Ceterach (from the Greek sjetrak or, prior to that, the persian chetrak, both being ancient names for "fern") is a small genus often included with Asplenium; however, various authorities segregate it based on the scaly undersides and the reticulate (netted) venation. The species are compact, low swirls of dense pinnatifid masses of foliage. Traditionally the fronds carry a functional, protective undercoat of thick and showy scales that develop in silver and fade to rust. The succulent
Dwarf forms of Ceterach officinarum selected from several batches of sporelings create an attractive patch in the Baggett garden.
fronds are attractively lobed and carry linear sori with a matching indusium along the veins.
These species have a strong preference for a challenging life in the limestone mortar of walls and a corresponding distinct disdain for luxury living in a traditional (even customized) garden situation. Spore sowings are usually quite promptly productive. Cultural problems do develop, however, usually in adolescence. The sporelings are difficult to cultivate and transitioning them from the propagation bed to the garden is very challenging indeed. For best results tend the plants in a scree of basic rubble or shoehorn them in between rocks and secure with moss on a vertical wall. Good drainage is mandatory, and watering should be kept to a minimum. Are they worth the effort? A good display (or even a living plant) can make for a proud gardener and bring forth the admiration of the cognoscenti.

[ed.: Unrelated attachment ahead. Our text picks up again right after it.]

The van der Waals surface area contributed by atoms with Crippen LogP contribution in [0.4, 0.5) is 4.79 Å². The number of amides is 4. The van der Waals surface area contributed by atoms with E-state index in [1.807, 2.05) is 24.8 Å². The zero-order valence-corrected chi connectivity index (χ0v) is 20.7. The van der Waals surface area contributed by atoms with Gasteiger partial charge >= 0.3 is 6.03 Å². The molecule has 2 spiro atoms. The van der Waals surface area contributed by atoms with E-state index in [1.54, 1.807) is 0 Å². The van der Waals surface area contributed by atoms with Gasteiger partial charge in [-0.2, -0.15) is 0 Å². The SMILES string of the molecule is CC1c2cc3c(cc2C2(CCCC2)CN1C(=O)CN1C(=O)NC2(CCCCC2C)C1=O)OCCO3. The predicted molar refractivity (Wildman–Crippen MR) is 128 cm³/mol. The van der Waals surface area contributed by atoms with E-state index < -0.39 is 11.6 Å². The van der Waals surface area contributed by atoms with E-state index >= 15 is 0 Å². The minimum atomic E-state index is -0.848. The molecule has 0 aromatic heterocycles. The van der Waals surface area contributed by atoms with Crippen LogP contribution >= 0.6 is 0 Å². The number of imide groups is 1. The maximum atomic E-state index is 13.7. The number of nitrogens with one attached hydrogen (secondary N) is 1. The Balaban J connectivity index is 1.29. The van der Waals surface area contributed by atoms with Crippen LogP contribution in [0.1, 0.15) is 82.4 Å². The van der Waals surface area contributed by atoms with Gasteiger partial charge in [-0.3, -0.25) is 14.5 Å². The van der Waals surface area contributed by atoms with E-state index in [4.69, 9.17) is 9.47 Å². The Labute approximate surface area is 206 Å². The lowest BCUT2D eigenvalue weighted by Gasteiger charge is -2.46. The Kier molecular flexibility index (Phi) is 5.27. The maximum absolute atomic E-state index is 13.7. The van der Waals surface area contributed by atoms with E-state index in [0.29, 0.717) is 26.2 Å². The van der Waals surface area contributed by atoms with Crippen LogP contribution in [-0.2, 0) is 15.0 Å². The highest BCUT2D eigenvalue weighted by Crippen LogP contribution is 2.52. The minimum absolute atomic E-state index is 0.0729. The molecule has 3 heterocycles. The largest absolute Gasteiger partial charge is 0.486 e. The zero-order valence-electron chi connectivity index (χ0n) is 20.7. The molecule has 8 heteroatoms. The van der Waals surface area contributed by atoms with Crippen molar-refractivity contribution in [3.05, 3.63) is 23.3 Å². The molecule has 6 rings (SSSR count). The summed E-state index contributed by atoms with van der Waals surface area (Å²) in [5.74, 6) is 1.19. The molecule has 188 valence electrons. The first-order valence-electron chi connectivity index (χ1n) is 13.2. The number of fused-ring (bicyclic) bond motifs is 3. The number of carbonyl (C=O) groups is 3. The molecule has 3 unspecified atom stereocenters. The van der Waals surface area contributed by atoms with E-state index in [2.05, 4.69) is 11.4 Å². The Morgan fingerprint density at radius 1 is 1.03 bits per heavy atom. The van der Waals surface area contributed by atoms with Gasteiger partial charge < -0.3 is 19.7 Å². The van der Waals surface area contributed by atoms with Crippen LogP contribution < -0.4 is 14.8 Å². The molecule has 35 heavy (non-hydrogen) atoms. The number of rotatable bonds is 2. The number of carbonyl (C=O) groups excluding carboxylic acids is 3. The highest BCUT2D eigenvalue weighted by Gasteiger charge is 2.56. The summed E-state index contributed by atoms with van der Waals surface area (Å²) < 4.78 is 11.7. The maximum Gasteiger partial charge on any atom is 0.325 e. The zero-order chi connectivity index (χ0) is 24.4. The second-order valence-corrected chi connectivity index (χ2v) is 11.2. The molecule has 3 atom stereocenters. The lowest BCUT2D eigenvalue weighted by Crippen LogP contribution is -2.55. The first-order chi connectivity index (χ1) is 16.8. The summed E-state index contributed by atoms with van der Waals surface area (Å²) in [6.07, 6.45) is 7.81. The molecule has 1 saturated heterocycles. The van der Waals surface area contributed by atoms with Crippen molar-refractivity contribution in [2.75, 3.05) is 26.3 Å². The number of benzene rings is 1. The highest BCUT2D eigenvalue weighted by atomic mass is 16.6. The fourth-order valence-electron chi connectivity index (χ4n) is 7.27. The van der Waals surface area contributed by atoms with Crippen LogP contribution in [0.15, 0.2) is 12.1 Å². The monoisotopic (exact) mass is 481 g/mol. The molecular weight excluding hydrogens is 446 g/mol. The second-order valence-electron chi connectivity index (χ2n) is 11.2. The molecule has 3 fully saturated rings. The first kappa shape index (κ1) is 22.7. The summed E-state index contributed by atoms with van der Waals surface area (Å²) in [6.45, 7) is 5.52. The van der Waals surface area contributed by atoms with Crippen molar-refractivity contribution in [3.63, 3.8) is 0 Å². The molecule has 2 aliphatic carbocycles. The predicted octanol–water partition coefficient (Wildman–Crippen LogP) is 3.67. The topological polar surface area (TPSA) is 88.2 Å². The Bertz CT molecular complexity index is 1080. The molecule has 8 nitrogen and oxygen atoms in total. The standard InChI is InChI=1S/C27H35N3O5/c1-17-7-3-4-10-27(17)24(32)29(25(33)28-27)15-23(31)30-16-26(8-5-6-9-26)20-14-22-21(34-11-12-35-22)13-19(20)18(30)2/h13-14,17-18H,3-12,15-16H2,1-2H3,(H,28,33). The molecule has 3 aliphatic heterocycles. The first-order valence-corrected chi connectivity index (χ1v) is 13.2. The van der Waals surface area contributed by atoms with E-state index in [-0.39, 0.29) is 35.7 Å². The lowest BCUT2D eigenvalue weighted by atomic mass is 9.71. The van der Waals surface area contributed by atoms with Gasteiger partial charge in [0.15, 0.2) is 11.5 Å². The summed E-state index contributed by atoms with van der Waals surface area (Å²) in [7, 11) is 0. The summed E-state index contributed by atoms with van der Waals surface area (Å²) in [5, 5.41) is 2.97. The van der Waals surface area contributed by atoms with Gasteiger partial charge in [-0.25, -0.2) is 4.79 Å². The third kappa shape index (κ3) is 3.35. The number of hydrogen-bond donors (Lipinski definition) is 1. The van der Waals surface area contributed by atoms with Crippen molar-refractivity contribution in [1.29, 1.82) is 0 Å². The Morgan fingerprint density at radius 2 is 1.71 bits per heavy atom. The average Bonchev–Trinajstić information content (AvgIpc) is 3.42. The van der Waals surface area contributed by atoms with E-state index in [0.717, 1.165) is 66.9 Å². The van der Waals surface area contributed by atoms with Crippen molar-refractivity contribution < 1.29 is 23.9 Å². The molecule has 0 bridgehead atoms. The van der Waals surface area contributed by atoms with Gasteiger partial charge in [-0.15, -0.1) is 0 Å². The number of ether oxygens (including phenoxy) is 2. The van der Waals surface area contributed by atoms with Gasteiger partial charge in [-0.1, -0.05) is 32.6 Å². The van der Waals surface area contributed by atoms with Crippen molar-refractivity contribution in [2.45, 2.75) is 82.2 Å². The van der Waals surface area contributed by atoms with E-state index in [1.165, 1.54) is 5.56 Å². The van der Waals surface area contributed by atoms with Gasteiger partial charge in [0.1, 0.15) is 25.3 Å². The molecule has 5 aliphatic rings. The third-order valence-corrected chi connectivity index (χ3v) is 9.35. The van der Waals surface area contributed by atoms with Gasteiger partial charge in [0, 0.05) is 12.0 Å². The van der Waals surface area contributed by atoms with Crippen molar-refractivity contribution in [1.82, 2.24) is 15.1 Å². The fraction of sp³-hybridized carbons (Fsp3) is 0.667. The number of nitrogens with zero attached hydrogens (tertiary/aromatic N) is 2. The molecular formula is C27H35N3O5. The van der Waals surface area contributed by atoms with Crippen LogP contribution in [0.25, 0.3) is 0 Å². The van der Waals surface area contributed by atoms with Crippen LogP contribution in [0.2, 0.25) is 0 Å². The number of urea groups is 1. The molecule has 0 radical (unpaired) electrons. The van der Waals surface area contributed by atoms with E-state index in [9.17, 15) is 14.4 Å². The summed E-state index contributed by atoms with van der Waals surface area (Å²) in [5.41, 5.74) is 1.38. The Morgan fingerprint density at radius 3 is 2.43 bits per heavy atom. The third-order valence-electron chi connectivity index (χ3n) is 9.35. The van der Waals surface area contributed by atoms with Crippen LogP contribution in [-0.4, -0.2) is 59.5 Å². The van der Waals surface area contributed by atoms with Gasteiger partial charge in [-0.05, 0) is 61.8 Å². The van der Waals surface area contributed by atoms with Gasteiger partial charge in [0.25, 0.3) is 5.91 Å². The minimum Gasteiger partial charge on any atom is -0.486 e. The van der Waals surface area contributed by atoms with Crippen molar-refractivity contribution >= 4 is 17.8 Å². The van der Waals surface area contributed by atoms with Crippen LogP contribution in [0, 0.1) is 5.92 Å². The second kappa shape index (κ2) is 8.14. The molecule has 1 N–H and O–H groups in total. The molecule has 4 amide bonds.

In ancient Greece it was the original spleenwort, credited before the aspleniums we know today, with curing ailments of the spleen, even dissolving said spleens in animals (supposedly confirmed when the animals were sacrificed at ancient game rituals). Elsewhere it has historically been used to remedy a variety of ills. And in a rather unusual departure from medical miracles, the Reverend Hugh Davies reports, in his Welsh Botanology (1813), that Ceterach officinarum was collected almost to extinction in Anglesea where it was used as bait for rock cod fishing (apparently successfully).
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